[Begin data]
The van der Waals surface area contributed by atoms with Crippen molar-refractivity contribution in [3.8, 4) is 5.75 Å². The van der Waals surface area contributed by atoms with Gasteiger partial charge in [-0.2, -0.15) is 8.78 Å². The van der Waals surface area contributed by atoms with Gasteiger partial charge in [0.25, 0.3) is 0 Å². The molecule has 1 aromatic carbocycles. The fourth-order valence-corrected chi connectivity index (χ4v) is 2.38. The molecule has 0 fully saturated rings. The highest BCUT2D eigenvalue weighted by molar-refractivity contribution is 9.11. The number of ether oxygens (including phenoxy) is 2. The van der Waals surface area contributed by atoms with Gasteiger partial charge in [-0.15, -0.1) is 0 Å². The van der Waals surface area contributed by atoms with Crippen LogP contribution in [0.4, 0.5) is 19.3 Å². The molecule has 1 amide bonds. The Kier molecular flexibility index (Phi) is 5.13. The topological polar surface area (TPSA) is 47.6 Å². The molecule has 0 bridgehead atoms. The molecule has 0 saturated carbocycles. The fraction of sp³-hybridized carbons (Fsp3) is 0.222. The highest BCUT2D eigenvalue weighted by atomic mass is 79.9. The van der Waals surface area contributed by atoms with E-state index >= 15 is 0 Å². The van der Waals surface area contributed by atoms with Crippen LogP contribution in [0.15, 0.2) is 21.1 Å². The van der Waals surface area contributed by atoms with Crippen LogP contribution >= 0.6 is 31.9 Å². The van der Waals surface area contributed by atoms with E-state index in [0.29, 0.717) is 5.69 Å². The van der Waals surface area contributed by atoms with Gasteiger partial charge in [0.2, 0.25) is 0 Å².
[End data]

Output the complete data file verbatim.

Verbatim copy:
The van der Waals surface area contributed by atoms with Crippen molar-refractivity contribution in [3.8, 4) is 5.75 Å². The van der Waals surface area contributed by atoms with Gasteiger partial charge in [-0.2, -0.15) is 8.78 Å². The van der Waals surface area contributed by atoms with Gasteiger partial charge in [0.25, 0.3) is 0 Å². The molecule has 1 aromatic carbocycles. The fourth-order valence-corrected chi connectivity index (χ4v) is 2.38. The molecule has 0 fully saturated rings. The highest BCUT2D eigenvalue weighted by molar-refractivity contribution is 9.11. The number of ether oxygens (including phenoxy) is 2. The van der Waals surface area contributed by atoms with Gasteiger partial charge in [-0.15, -0.1) is 0 Å². The van der Waals surface area contributed by atoms with Crippen LogP contribution in [0.4, 0.5) is 19.3 Å². The molecule has 1 amide bonds. The Kier molecular flexibility index (Phi) is 5.13. The topological polar surface area (TPSA) is 47.6 Å². The molecule has 0 bridgehead atoms. The molecule has 0 saturated carbocycles. The fraction of sp³-hybridized carbons (Fsp3) is 0.222. The highest BCUT2D eigenvalue weighted by atomic mass is 79.9. The van der Waals surface area contributed by atoms with E-state index >= 15 is 0 Å². The van der Waals surface area contributed by atoms with Crippen LogP contribution in [0.15, 0.2) is 21.1 Å². The van der Waals surface area contributed by atoms with Crippen LogP contribution >= 0.6 is 31.9 Å². The van der Waals surface area contributed by atoms with E-state index in [0.29, 0.717) is 5.69 Å². The van der Waals surface area contributed by atoms with Gasteiger partial charge in [0.2, 0.25) is 0 Å².